by Ivan Eland
Although David Petraeus, the top American commander in Afghanistan, recently peddled the notion that senior Taliban chieftains had made contact with senior Afghan government officials about the possibility of starting reconciliation talks, such talk of peace in our time is likely to be hype.
By publicizing such contacts, Petraeus is cleverly implying, but not saying, that the Taliban are running scared, because the long-delayed U.S. assault on Kandahar, the original hometown of the Taliban, and surrounding areas is putting pressure on the Islamists. Petraeus also opined that negotiation with insurgents is how these dirty little guerrilla wars usually end, citing the United Kingdom’s experience in Northern Ireland and his own “success” in Iraq. At least Petraeus should be given credit for his realization that the political aspects of guerrilla war are much more important than the military ones—rare in a U.S. military culture that routinely pursues military victory and unconditional surrender for their own sakes. Petraeus astutely realizes that he cannot win the Afghan conflict militarily, especially in the limited time he has available before the war-exhausted American public shuts the conflict down from home.
As in Vietnam, the latest offensive is designed to tip the balance on the battlefield to get a better settlement from the Taliban during any peace talks. The parallel with Vietnam does not end there. Presidents Lyndon Baines Johnson and Richard Nixon unleashed the fury of years of air strikes against North Vietnam—more tons of bombs were dropped in the Vietnam War than during all of the much larger World War II—inducing the North Vietnamese into protracted peace talks. Yet the North Vietnamese only pretended to negotiate, buying time to build up their conventional forces for a major offensive in a post-U.S. Vietnam. U.S. ground forces were already being reduced, and the North Vietnamese knew that U.S. domestic support for the war was spent. Eventually, the North Vietnamese signed a peace deal that they never intended to keep, launching a final invasion of South Vietnam in 1975, two years after the United States had withdrawn its troops.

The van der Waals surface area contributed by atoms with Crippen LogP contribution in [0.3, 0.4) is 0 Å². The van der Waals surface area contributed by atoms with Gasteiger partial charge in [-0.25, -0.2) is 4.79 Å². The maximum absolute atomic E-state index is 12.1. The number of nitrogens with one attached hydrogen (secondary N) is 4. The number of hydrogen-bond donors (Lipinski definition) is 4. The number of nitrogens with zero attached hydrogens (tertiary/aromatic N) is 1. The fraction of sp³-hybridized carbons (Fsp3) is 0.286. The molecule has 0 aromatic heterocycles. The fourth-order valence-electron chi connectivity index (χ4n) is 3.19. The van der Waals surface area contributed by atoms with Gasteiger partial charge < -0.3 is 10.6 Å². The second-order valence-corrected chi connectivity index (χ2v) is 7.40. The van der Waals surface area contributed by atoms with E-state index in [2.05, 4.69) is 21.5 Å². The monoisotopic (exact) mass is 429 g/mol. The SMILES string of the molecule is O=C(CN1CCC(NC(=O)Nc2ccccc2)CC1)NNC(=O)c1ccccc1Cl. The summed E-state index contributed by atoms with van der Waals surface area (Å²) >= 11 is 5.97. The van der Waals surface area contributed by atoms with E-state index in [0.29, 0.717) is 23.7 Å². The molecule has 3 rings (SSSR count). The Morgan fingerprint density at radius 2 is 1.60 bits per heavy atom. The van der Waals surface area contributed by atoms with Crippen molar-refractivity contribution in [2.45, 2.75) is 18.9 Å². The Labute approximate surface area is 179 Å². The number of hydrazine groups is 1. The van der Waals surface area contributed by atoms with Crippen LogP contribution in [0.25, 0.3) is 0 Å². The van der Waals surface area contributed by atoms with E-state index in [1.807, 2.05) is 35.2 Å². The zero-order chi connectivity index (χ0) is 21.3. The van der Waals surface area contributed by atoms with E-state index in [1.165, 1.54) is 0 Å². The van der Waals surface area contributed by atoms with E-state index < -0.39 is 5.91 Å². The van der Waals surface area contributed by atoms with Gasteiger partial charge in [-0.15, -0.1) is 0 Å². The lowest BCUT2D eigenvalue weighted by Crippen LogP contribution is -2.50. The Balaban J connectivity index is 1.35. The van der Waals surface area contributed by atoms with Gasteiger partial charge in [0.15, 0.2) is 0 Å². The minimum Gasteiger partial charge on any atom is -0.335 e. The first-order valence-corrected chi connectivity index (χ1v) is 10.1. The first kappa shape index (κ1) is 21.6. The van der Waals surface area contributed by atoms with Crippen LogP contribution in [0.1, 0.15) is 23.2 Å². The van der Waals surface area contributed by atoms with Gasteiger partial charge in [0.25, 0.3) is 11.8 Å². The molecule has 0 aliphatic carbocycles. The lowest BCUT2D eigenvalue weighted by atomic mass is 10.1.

The North Vietnamese were not negotiating from a position of weakness, as Presidents LBJ and Nixon believed. Although the faraway war was limited for the United States, it was total for the Vietnamese because, in their minds, they were liberating their nation from yet another imperialist power (after having gotten rid of the Japanese and the French). The North Vietnamese practiced the art of negotiating—or pretending to negotiate—while fighting, realizing that in any guerrilla conflict the insurgents are not losing, they will likely win the long war when the foreign power gets exhausted and goes home.